After committing, I always like to go through the diff before pushing the changes upstream. Just to make sure that everything is as it should be. Well, quite often I still spot some typos, commented out code that I was supposed to remove or some other minor things that need to be fixed. So I ended up running the same exact commands time and time again. First new commit for the fixes and then interactive rebase to squash the changes to the previous commit. Perfect opportunity to make an alias to save those precious keystrokes.
fixlast = !git commit -a --fixup=HEAD && GIT_EDITOR=true git rebase -i --autosquash HEAD~2
You can add the aliases to, for instance, your ~/.gitconfig file. With this alias you can easily autosquash changes to the previous commit by running git fixlast.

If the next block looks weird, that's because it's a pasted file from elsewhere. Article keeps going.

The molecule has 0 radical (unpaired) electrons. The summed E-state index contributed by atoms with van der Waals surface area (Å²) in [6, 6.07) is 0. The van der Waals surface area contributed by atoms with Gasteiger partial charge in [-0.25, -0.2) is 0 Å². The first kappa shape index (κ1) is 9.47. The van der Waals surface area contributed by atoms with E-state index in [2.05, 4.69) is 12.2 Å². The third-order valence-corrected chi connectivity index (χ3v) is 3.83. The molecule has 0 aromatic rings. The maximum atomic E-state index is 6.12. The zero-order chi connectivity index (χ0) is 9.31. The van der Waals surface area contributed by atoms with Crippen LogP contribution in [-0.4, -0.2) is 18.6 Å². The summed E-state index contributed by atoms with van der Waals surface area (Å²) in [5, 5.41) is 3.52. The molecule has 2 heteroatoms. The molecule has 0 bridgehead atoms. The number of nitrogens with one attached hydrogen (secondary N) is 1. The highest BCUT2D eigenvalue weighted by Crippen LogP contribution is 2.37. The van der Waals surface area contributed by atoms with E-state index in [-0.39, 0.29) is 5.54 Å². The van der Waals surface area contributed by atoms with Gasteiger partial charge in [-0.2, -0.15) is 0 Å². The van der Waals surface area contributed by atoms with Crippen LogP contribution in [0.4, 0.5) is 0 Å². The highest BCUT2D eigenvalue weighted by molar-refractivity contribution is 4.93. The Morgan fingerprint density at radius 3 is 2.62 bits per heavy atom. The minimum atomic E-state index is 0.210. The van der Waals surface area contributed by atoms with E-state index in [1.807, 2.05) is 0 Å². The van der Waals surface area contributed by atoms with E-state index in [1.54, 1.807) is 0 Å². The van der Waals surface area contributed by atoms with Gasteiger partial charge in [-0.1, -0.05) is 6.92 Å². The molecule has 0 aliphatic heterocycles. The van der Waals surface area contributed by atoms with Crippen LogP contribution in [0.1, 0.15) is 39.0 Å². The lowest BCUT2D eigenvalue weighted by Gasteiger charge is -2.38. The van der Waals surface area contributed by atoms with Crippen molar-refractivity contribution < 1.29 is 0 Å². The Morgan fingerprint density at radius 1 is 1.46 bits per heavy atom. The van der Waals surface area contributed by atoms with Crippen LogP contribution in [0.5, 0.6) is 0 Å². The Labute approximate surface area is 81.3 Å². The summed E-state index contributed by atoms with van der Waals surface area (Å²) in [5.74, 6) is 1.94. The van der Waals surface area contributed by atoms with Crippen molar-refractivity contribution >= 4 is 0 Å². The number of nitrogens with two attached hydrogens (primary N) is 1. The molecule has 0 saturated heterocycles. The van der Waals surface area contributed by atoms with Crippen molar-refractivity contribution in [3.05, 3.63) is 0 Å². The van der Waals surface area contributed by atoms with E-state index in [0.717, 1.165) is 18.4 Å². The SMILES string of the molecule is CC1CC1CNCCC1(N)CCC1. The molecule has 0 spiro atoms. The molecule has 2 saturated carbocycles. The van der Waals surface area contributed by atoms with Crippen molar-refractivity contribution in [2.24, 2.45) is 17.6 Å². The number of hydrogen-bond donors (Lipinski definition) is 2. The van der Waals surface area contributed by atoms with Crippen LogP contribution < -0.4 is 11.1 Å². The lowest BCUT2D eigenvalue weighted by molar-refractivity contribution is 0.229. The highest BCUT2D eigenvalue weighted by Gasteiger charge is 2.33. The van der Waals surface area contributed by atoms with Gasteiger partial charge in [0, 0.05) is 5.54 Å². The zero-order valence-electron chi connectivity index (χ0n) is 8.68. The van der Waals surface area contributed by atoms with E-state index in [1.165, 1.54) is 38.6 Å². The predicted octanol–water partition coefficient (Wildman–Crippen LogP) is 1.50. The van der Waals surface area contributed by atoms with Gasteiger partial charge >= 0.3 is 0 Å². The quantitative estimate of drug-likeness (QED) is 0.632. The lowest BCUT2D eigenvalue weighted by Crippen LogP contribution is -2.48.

So let’s break it down quickly. To easily run multiple commands I’ve used ! to run shell commands instead of only git sub-commands. The first part takes all changes and creates a fixup commit for the previous commit, HEAD. The fixup argument adds fixup! prefix to the commit message which will be recognized by the autosquash later.
The second part starts interactive rebase and tells git to process all fixup and squash commits (–autosquash argument). The HEAD~2 takes two topmost commits to the rebase.
Normally, the interactive rebase opens an editor, but in this case we really just want to accept the autosquash without any manual selections. To do so GIT_EDITOR environment variable is set to true (i.e. /bin/true application). So when git wants to open the rebase editor, it just receives success return code immediately and carries on with the rebase. That’s all there is to it.
EDIT: From the comments I’ve received, there is also a more simple command for this particular case, which uses amend and reuse commit message, to accomplish the same outcome:
fixlast = commit -a --amend -C HEAD
You can also streamline working with git by having shell auto-completion and prompt that shows the current branch. Here’s how to set them up.